Meet Your Merchant: Truckee Tahoe Pet Lodge takes doggie day care to new level
TAHOE/TRUCKEE, Calif. — Lola leaps and bounds toward her owner, barking and wagging with joy as the two are reunited at the end of the day. The Maltese Shi Tzu goes to Truckee Tahoe Pet Lodge for doggie day care and spends her day playing with other dogs, snoozing in an air conditioned kennel, and having a bit of one-on-one cuddle time with an employee.
“Truckee is a dog place,” said the lodge’s owner Steve Sewell. “Everybody up here is a dog person.”
Steve and his wife Laura Vanderpool have owned the pet lodge for three years.
Truckee Tahoe Pet Lodge is not unlike a children’s day care center. The rooms are painted in bright colors and soft piano music plays during naptime. Owners can take bedding or blankets from home to make their pets more comfortable.
“We keep it quiet and peaceful so they’re not nervous or agitated,” said operations manager Brenna Steinmeyer.
Brenna said she knew every dog breed “under the sun” by the age of 12 and if she were a dog she’d be a Staffordshire terrier. The proclaimed dog lover has worked at Truckee Tahoe Pet Lodge for eight years.
Cooper and Tahoe go for doggie day care five days per week. The Siberian huskies feel comfortable and at ease at the pet lodge. Their kennels are kept cool during the summer and they receive the exercise they need each day.
“The more they stay the more we get to know them,” said Steve.
Steve’s philosophy is “a tired dog is a good dog,” and he ensures his guests and employees receive ample time daily to burn off pent-up energy.
The outdoor play area at Truckee Tahoe Pet Lodge has Fisher Price slides, a kiddie pool in the summer, and dug-out snow tunnels in winter.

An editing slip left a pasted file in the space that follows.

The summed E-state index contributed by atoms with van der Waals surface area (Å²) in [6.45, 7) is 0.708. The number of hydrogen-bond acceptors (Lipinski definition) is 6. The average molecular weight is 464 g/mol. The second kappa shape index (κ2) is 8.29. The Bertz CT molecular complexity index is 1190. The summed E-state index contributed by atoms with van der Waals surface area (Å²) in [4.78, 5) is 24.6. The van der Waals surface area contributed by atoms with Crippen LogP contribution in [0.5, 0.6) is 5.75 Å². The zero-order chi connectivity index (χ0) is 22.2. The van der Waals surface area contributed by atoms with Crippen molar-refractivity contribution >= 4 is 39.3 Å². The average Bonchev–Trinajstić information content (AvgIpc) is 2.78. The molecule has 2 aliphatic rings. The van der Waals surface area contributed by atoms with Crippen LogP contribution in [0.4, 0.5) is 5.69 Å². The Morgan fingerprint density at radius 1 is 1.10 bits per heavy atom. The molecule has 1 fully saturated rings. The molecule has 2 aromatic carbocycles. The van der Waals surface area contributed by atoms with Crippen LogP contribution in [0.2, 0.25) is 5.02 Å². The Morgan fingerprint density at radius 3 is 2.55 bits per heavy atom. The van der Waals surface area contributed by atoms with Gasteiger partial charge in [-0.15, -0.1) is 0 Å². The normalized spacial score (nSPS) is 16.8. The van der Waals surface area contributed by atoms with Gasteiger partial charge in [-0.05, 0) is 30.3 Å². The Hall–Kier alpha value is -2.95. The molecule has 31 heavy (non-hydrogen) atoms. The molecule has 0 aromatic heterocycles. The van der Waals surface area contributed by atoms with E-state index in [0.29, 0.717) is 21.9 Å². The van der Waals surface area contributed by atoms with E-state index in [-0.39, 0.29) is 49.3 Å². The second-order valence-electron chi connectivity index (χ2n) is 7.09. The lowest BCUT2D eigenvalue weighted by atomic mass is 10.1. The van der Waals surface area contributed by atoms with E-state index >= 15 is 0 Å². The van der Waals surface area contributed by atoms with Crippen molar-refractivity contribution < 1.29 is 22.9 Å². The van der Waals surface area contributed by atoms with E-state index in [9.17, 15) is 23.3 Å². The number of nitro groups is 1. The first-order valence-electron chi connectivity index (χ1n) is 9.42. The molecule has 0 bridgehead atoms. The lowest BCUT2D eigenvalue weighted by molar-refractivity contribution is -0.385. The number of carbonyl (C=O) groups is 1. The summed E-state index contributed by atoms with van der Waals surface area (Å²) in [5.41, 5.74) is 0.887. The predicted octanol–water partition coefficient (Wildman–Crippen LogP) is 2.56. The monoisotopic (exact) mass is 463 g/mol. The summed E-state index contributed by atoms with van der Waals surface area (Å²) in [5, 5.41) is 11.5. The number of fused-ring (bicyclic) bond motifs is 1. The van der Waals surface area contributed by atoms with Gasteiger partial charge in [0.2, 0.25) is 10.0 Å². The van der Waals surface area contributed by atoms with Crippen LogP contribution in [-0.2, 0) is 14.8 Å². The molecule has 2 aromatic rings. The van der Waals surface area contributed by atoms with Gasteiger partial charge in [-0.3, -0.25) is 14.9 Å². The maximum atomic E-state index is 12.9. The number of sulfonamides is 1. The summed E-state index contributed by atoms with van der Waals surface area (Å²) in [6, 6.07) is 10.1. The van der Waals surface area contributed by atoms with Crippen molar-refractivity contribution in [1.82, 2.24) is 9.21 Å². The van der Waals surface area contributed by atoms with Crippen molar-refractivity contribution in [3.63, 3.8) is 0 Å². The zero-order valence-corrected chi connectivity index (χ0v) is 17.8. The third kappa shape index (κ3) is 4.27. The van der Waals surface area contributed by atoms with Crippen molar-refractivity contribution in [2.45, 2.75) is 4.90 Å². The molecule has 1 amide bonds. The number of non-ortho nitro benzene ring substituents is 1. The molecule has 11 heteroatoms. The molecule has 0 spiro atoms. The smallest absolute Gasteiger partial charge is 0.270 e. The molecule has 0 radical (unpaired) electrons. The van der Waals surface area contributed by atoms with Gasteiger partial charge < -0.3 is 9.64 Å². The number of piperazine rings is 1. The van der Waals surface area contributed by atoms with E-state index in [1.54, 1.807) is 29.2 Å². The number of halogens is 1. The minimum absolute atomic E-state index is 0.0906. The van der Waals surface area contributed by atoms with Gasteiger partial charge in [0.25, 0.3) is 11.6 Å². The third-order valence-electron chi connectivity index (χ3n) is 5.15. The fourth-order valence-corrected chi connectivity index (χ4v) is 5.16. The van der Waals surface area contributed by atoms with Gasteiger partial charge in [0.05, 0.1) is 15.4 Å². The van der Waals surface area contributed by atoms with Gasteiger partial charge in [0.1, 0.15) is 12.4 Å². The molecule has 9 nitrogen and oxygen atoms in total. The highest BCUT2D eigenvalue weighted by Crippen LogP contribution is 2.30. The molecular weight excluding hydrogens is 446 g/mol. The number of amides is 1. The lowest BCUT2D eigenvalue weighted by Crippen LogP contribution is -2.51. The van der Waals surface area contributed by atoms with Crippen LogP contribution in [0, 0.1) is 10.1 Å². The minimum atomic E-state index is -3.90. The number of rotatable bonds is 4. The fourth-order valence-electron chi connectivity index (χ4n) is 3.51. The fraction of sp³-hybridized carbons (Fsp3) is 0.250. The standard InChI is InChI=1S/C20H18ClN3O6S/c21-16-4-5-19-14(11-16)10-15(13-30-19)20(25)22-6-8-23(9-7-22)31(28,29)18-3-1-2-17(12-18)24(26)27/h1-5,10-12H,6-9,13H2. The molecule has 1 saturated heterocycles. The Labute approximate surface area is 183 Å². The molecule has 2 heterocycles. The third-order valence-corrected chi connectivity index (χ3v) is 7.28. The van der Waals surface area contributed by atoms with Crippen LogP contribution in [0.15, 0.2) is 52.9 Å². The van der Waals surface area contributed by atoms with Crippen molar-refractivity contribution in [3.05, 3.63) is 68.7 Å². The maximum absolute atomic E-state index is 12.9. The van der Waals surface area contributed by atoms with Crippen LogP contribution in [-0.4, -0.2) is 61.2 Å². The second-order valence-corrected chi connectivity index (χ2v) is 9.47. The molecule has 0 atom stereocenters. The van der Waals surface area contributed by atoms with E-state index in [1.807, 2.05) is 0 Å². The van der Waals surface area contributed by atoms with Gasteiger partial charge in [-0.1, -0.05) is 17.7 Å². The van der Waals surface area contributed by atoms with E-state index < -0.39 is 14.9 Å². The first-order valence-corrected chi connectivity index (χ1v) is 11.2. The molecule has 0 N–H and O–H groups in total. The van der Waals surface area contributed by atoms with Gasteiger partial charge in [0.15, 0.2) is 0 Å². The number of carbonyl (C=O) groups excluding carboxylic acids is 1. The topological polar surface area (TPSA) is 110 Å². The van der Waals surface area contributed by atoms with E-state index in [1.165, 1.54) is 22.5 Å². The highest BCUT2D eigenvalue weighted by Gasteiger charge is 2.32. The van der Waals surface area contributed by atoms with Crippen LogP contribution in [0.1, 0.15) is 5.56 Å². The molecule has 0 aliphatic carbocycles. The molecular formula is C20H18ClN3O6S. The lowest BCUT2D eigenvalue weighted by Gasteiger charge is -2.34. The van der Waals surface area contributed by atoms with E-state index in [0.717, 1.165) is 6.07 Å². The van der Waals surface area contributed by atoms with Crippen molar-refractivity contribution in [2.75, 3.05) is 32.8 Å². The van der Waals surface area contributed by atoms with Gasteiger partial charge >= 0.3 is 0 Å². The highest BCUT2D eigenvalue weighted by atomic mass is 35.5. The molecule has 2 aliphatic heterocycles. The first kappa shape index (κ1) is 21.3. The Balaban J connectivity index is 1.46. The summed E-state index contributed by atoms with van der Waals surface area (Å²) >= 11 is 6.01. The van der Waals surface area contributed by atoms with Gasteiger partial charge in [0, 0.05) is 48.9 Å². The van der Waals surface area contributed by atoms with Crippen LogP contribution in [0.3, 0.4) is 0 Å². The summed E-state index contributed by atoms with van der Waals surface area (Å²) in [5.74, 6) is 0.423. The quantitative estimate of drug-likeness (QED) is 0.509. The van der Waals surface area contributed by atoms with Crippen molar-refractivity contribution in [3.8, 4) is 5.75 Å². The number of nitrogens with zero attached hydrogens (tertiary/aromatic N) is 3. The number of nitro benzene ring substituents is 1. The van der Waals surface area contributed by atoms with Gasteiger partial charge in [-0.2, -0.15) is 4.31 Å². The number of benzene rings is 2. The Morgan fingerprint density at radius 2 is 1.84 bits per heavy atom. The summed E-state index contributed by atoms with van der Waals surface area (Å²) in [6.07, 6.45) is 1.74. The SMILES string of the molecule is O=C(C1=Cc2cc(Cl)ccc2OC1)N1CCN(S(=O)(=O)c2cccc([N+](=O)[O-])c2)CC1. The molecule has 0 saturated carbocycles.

“The staff isn’t too excited to go outside when it’s cold, but the huskies love it,” Steve said with a laugh.
Truckee Tahoe Pet Lodge offers long-term stay and day care for cats and dogs as well as grooming services. The 10,000 square foot building can accommodate 103 animals and has two full service kitchens, as many pets have special dietary needs.
For dogs with high-end taste, like the Labrador named Bailey, the pet lodge offers “Old Greenwood.” Sponsored by and modeled after the golf course and country club, the Old Greenwood kennels have hardwood flooring, overstuffed armchairs and flatscreen TVs. Bailey’s owner takes in the pup’s favorite DVDs to watch during quiet time.
Brenna said the pet lodge staff does everything they can to make the canine’s stay more like home.
Truckee Tahoe Pet Lodge also throws parties for its beloved guests throughout the year. The front room displays photos of puppies posing with Santa, with green hats for St. Patrick’s Day, or doggies in their doggie leis for the kick off to summer luau.
“Everybody tells you a little story about their dog, why you should take extra special care of him,” said Brenna.
Truckee Tahoe Pet Lodge is a place for dog people, by dog people. When asked, the employees gush about their own animals — mutts and mastiffs, poodles and Labradoodles.
“I cannot imagine not having a dog,” said employee Jamie Sandalu. “How awkward to come home and have no one greet you at the door.” Jamie is “mother” to Clifford, a Rottweiler mix, and George, a terrier mix.
Steve has at home what he calls a “small zoo,” with five llamas, three dogs and two cats. His two mastiffs — Tank and Maggie — weigh more than 150 pounds while Zulu the whippet runs circles around them.
Dog names can vary as much as their personalities and breeds, Brenna said. Noodle Ramen, Pepperoncini, Miss Beeser, and Bear Boy are some of the names less common than traditional Buddys or Baileys.
“People name their dogs anything you could think of,” Brenna said with a laugh.
Jenny Luna is a freelance reporter for the North Lake Tahoe Bonanza and Sierra Sun newspapers. She may be reached at firstname.lastname@example.org.